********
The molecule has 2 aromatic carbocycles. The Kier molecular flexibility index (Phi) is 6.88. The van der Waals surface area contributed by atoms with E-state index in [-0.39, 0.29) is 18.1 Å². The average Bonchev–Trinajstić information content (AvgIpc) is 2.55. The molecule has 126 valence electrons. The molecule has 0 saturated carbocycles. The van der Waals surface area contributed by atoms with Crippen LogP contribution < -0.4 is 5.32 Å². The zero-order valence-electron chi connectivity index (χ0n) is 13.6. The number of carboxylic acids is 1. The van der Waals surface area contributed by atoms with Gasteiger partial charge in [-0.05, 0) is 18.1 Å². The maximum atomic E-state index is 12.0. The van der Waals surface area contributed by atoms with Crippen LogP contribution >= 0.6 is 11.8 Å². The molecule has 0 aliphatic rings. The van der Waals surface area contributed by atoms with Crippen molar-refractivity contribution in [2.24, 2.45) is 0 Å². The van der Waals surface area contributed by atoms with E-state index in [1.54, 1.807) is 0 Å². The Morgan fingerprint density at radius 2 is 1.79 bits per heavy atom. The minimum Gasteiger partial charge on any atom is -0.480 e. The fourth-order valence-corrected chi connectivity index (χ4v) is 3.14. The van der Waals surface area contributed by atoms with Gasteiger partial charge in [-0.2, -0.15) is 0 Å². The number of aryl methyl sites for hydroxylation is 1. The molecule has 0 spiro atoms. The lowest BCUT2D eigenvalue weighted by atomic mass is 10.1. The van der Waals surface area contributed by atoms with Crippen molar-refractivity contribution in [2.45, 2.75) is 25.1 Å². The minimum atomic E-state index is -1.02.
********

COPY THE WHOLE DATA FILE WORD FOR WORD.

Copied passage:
The molecule has 2 aromatic carbocycles. The Kier molecular flexibility index (Phi) is 6.88. The van der Waals surface area contributed by atoms with E-state index in [-0.39, 0.29) is 18.1 Å². The average Bonchev–Trinajstić information content (AvgIpc) is 2.55. The molecule has 126 valence electrons. The molecule has 0 saturated carbocycles. The van der Waals surface area contributed by atoms with Crippen LogP contribution < -0.4 is 5.32 Å². The zero-order valence-electron chi connectivity index (χ0n) is 13.6. The number of carboxylic acids is 1. The van der Waals surface area contributed by atoms with Gasteiger partial charge in [-0.05, 0) is 18.1 Å². The maximum atomic E-state index is 12.0. The van der Waals surface area contributed by atoms with Crippen LogP contribution >= 0.6 is 11.8 Å². The molecule has 0 aliphatic rings. The van der Waals surface area contributed by atoms with Crippen molar-refractivity contribution in [2.24, 2.45) is 0 Å². The van der Waals surface area contributed by atoms with E-state index in [1.54, 1.807) is 0 Å². The Morgan fingerprint density at radius 2 is 1.79 bits per heavy atom. The minimum Gasteiger partial charge on any atom is -0.480 e. The fourth-order valence-corrected chi connectivity index (χ4v) is 3.14. The van der Waals surface area contributed by atoms with Gasteiger partial charge in [-0.2, -0.15) is 0 Å². The number of aryl methyl sites for hydroxylation is 1. The molecule has 0 spiro atoms. The lowest BCUT2D eigenvalue weighted by atomic mass is 10.1. The van der Waals surface area contributed by atoms with Crippen molar-refractivity contribution in [2.45, 2.75) is 25.1 Å². The minimum atomic E-state index is -1.02.